It may be the most famous American lager. You probably know how it tastes and that it’s now owned by Belgian brewing giant Anheuser-Busch InBev, but how well do you really know the King of Beers?

1. IT ALL STARTED WITH A FAILING BREWERY. 

Eberhard Anheuser’s family name is one of the most famous in American beer history, but he wasn’t a brewer. He was a St. Louis soap merchant who took control of the Bavarian Brewery after its owners defaulted on a loan in 1860. Unfortunately for Anheuser, Bavarian’s previous management ran out of cash for a reason—their beer was terrible. Anheuser didn’t have any more luck with it than his predecessors, but he got one lucky break. He bought his brewing supplies from a young German immigrant named Adolphus Busch, who fell in love with Anheuser’s daughter Lilly. The couple married in 1861, and Busch would go on to buy a stake in the brewery and become his father-in-law’s partner. 

2. A REFORMULATION SPARKED A NEW LEVEL OF SUCCESS. 

Eventually, Busch realized the brewery would need to make a major change if it wanted to thrive. Busch began tinkering with the recipe, and in 1876 he teamed with local restaurant owner Carl Conrad to perfect a recipe for a refreshing lager in the vein of the Bohemian brews created around the city of Budweis. Busch and Conrad named the beer Budweiser in an attempt to win over German immigrants who were looking for familiar styles in their new home. 

3. RICE PLAYS A KEY ROLE. 

The recipe “Conrad Budweiser,” as it was first known, included rice in addition to malted barley. The idea was that by including rice, the finished beer would have a crisper flavor. (Critics have noted that at many points in the brand’s history, this has been a savvy cost-cutting move since rice was cheaper than malted barley.) Whatever the motivation for including rice, the formulation caught on. The brand is the biggest buyer on the American rice market, and for a 17-year stretch from 1970 to 1987, Budweiser and similar brews accounted for up to 30 percent of all rice consumption by Americans.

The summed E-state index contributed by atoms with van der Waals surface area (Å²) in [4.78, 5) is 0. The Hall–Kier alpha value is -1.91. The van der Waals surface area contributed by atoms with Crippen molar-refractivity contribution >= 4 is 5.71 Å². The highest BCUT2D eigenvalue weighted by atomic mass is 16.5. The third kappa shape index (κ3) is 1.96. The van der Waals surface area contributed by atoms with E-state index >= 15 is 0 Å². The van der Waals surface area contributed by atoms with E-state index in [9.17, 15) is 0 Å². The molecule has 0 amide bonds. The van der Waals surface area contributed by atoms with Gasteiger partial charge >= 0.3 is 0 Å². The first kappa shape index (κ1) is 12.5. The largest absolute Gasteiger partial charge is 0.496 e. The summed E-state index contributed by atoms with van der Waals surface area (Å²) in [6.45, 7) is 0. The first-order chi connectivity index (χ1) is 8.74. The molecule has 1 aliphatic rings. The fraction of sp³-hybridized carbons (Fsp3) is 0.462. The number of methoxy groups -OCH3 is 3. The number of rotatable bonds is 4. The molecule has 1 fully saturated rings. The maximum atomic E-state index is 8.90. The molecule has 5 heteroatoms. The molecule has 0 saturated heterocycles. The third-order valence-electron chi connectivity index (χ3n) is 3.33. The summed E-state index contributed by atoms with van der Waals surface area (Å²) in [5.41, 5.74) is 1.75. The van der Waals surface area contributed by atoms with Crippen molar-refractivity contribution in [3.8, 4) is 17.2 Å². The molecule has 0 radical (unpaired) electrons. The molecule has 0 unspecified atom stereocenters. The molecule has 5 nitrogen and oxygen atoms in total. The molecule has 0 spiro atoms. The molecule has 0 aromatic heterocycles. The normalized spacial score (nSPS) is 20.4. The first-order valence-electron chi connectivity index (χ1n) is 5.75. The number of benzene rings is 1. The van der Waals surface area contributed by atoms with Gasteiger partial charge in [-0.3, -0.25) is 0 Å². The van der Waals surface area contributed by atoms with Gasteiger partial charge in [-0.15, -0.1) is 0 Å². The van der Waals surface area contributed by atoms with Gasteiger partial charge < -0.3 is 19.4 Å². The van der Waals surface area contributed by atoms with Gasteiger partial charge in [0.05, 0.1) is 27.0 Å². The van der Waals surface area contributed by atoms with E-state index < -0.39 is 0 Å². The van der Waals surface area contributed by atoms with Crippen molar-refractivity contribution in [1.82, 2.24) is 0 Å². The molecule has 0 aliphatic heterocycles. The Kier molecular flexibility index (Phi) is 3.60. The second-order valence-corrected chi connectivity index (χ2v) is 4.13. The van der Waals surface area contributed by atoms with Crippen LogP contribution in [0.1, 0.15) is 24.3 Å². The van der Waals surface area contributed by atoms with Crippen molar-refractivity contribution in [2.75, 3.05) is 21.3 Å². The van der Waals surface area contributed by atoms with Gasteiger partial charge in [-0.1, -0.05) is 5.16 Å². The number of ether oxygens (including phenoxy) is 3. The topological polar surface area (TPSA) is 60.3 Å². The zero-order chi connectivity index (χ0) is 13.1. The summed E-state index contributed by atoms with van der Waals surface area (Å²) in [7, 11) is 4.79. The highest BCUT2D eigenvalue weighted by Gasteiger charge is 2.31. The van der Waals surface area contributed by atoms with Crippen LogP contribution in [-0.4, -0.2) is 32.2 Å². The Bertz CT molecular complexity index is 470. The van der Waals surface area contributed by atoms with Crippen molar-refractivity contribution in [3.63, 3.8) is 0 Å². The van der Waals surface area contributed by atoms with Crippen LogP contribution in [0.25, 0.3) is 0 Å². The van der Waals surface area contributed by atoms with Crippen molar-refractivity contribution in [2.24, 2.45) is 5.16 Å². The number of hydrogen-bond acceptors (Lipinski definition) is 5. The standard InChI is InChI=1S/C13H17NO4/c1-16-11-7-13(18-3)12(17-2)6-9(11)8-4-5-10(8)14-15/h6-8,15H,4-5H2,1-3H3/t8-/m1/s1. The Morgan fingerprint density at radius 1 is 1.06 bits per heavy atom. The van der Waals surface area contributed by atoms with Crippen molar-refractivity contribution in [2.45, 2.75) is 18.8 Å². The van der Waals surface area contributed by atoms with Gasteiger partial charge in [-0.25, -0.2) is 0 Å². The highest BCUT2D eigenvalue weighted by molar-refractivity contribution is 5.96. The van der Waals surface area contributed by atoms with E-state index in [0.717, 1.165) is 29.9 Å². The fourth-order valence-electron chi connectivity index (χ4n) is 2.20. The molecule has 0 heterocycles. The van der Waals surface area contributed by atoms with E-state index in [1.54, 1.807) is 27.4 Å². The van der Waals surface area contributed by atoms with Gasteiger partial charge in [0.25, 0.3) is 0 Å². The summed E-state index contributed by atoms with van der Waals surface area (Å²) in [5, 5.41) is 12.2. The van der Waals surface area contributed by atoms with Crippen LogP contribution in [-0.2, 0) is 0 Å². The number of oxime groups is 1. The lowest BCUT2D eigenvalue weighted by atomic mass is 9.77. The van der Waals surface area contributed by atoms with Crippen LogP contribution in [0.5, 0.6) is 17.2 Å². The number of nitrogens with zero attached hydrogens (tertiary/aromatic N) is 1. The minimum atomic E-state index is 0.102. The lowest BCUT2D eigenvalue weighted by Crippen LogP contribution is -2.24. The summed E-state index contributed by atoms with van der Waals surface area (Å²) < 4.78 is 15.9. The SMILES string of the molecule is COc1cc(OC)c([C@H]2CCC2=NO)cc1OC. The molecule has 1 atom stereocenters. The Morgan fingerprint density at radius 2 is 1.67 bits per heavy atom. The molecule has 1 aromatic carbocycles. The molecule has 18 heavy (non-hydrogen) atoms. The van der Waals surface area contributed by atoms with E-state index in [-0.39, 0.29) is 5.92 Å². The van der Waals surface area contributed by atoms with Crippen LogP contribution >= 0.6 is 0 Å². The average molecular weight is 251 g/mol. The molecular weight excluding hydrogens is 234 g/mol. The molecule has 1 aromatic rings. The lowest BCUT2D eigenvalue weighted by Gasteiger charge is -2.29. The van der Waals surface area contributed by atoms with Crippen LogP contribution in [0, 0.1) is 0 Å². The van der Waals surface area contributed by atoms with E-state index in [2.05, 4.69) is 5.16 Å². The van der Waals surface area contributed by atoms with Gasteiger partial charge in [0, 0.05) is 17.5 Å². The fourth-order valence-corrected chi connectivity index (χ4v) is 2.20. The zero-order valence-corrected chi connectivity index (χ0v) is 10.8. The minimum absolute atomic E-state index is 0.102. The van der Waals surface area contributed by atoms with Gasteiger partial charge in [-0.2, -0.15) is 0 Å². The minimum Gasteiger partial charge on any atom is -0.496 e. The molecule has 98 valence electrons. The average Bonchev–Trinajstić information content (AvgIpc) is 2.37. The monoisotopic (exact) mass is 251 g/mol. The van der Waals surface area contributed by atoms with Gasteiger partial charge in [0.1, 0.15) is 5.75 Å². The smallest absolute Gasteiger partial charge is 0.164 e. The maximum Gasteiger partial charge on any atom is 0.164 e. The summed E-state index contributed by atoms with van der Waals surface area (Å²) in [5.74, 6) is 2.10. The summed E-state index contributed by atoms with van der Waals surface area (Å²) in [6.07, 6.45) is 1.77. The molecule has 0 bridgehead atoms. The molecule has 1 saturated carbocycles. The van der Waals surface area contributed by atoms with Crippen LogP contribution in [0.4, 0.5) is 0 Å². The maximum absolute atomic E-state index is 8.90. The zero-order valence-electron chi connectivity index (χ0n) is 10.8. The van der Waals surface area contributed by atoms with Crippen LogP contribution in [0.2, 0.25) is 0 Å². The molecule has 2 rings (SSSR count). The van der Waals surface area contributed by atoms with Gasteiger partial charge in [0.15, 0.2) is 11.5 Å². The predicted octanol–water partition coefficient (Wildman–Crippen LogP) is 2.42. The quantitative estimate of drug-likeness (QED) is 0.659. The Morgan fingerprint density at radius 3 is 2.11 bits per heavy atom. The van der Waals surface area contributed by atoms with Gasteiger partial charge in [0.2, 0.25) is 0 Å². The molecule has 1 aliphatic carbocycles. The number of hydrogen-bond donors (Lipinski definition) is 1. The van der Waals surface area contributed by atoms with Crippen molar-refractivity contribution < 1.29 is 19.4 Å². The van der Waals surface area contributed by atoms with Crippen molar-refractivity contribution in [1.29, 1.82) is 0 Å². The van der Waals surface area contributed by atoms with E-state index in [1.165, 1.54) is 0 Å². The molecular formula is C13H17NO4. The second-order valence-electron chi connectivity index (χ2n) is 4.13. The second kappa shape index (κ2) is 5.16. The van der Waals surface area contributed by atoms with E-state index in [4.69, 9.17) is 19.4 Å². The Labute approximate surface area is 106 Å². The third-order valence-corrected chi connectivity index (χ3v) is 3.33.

4. PASTEURIZATION HELPED MAKE IT ALL POSSIBLE. 

While Busch had joined Anheuser when the Bavarian Brewery was renowned for its terrible beer, he soon became a trailblazer in quality control for beer. In the 19th century, brewing was mostly local since beer that traveled long distances would end up spoiling. Busch took a two-pronged approach to addressing this problem. First, he started pasteurizing his beer, a first for an American brewer. To further ensure this more durable beer survived its journeys, Busch also built up a system of refrigerated train cars that could be restocked at icehouses he built up in warmer parts of the country. Suddenly, the idea of a single beer dominating the national market didn’t seem so farfetched. 

5. EARLY MARKETING EFFORTS INCLUDED A HIT SONG. 

Spuds MacKenzie and talking frogs were still decades away at the dawn of the 20th century, but Anheuser-Busch was already showing a knack for capitalizing on pop culture. In 1903, the company commissioned a German-style drinking song called “Under the Anheuser Bush” that invited the listener to “come and have a stein or two.” The song was soon recorded by Vaudeville star Billy Murray and became a part of the company’s marketing for decades

6. YOU WON’T TASTE THE BEECHWOOD. 

You’ve probably heard the phrase “beechwood-aged” to describe Budweiser, but you’ve never tasted a note of beechwood in your glass. As part of Budweiser’s longstanding production process, the beer is aged in tanks with spiral strips of beechwood. This step isn’t meant to add woody flavors to Budweiser—it is simply a technique that’s used to put more of the yeast in contact with the beer. The chips of beechwood used for the process have been treated and sterilized so they won’t impart any flavors of their own, but introducing a substrate like the beechwood into the aging process can help remove undesirable flavors from the finished beer.